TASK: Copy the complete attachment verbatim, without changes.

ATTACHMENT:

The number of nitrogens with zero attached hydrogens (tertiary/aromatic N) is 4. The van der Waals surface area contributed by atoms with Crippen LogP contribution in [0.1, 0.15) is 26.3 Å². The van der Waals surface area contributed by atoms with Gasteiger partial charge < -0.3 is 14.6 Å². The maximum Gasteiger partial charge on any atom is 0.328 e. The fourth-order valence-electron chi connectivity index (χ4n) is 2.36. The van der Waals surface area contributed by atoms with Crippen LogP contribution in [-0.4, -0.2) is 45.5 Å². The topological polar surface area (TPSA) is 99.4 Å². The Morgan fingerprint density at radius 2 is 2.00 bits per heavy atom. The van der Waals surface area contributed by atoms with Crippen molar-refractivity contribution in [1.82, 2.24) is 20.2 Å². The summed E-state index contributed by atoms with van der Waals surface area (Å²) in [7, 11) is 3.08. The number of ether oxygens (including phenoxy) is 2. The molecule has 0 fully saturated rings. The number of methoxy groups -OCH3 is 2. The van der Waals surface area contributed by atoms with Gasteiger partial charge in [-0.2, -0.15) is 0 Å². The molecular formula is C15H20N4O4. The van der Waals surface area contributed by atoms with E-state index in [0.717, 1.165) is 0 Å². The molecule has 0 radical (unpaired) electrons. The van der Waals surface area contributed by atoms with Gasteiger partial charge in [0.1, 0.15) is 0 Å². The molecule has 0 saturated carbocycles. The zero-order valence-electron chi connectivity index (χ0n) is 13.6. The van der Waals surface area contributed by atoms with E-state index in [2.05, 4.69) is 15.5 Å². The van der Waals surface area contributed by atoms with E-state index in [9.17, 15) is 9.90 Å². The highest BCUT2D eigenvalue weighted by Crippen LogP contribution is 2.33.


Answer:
The number of nitrogens with zero attached hydrogens (tertiary/aromatic N) is 4. The van der Waals surface area contributed by atoms with Crippen LogP contribution in [0.1, 0.15) is 26.3 Å². The van der Waals surface area contributed by atoms with Gasteiger partial charge < -0.3 is 14.6 Å². The maximum Gasteiger partial charge on any atom is 0.328 e. The fourth-order valence-electron chi connectivity index (χ4n) is 2.36. The van der Waals surface area contributed by atoms with Crippen LogP contribution in [-0.4, -0.2) is 45.5 Å². The topological polar surface area (TPSA) is 99.4 Å². The Morgan fingerprint density at radius 2 is 2.00 bits per heavy atom. The van der Waals surface area contributed by atoms with Crippen molar-refractivity contribution in [1.82, 2.24) is 20.2 Å². The summed E-state index contributed by atoms with van der Waals surface area (Å²) in [7, 11) is 3.08. The number of ether oxygens (including phenoxy) is 2. The molecule has 0 fully saturated rings. The number of methoxy groups -OCH3 is 2. The van der Waals surface area contributed by atoms with Gasteiger partial charge in [-0.2, -0.15) is 0 Å². The molecular formula is C15H20N4O4. The van der Waals surface area contributed by atoms with E-state index in [0.717, 1.165) is 0 Å². The molecule has 0 radical (unpaired) electrons. The van der Waals surface area contributed by atoms with Gasteiger partial charge in [0.1, 0.15) is 0 Å². The molecule has 0 saturated carbocycles. The zero-order valence-electron chi connectivity index (χ0n) is 13.6. The van der Waals surface area contributed by atoms with E-state index in [2.05, 4.69) is 15.5 Å². The van der Waals surface area contributed by atoms with E-state index in [9.17, 15) is 9.90 Å². The highest BCUT2D eigenvalue weighted by Crippen LogP contribution is 2.33.